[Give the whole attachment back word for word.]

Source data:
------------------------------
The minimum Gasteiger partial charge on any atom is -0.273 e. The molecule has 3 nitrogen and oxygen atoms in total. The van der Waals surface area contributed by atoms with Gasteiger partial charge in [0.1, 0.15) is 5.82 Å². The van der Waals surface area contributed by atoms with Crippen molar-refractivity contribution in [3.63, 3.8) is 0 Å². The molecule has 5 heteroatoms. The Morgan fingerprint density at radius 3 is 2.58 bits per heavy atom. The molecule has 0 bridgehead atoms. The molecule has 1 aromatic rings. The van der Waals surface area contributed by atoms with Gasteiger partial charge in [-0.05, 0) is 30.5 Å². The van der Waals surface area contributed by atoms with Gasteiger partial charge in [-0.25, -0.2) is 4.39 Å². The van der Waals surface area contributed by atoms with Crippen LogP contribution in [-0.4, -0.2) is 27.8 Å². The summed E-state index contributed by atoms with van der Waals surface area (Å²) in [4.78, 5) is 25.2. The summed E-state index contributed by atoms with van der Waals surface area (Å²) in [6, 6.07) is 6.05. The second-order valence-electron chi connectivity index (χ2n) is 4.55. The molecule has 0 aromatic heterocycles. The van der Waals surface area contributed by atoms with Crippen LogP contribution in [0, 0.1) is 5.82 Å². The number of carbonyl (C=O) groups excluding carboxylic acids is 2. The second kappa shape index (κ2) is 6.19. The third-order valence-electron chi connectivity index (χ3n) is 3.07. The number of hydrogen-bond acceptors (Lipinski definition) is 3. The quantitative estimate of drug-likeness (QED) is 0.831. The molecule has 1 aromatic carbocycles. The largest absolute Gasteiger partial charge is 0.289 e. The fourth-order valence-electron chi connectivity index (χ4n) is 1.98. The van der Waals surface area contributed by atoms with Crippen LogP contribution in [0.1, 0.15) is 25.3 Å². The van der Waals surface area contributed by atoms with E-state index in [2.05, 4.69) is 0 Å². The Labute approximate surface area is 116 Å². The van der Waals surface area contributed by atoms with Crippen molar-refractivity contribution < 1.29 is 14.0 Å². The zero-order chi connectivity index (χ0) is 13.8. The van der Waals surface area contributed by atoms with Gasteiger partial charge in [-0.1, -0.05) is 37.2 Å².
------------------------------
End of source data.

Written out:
The minimum Gasteiger partial charge on any atom is -0.273 e. The molecule has 3 nitrogen and oxygen atoms in total. The van der Waals surface area contributed by atoms with Gasteiger partial charge in [0.1, 0.15) is 5.82 Å². The van der Waals surface area contributed by atoms with Crippen molar-refractivity contribution in [3.63, 3.8) is 0 Å². The molecule has 5 heteroatoms. The Morgan fingerprint density at radius 3 is 2.58 bits per heavy atom. The molecule has 0 bridgehead atoms. The molecule has 1 aromatic rings. The van der Waals surface area contributed by atoms with Gasteiger partial charge in [-0.05, 0) is 30.5 Å². The van der Waals surface area contributed by atoms with Gasteiger partial charge in [-0.25, -0.2) is 4.39 Å². The van der Waals surface area contributed by atoms with Crippen LogP contribution in [-0.4, -0.2) is 27.8 Å². The summed E-state index contributed by atoms with van der Waals surface area (Å²) in [4.78, 5) is 25.2. The summed E-state index contributed by atoms with van der Waals surface area (Å²) in [6, 6.07) is 6.05. The second-order valence-electron chi connectivity index (χ2n) is 4.55. The molecule has 0 aromatic heterocycles. The van der Waals surface area contributed by atoms with Crippen LogP contribution in [0, 0.1) is 5.82 Å². The number of carbonyl (C=O) groups excluding carboxylic acids is 2. The second kappa shape index (κ2) is 6.19. The third-order valence-electron chi connectivity index (χ3n) is 3.07. The number of hydrogen-bond acceptors (Lipinski definition) is 3. The quantitative estimate of drug-likeness (QED) is 0.831. The molecule has 1 aromatic carbocycles. The largest absolute Gasteiger partial charge is 0.289 e. The fourth-order valence-electron chi connectivity index (χ4n) is 1.98. The van der Waals surface area contributed by atoms with Crippen LogP contribution in [0.1, 0.15) is 25.3 Å². The van der Waals surface area contributed by atoms with E-state index in [2.05, 4.69) is 0 Å². The Labute approximate surface area is 116 Å². The van der Waals surface area contributed by atoms with Crippen molar-refractivity contribution < 1.29 is 14.0 Å². The zero-order chi connectivity index (χ0) is 13.8. The van der Waals surface area contributed by atoms with Gasteiger partial charge in [-0.1, -0.05) is 37.2 Å².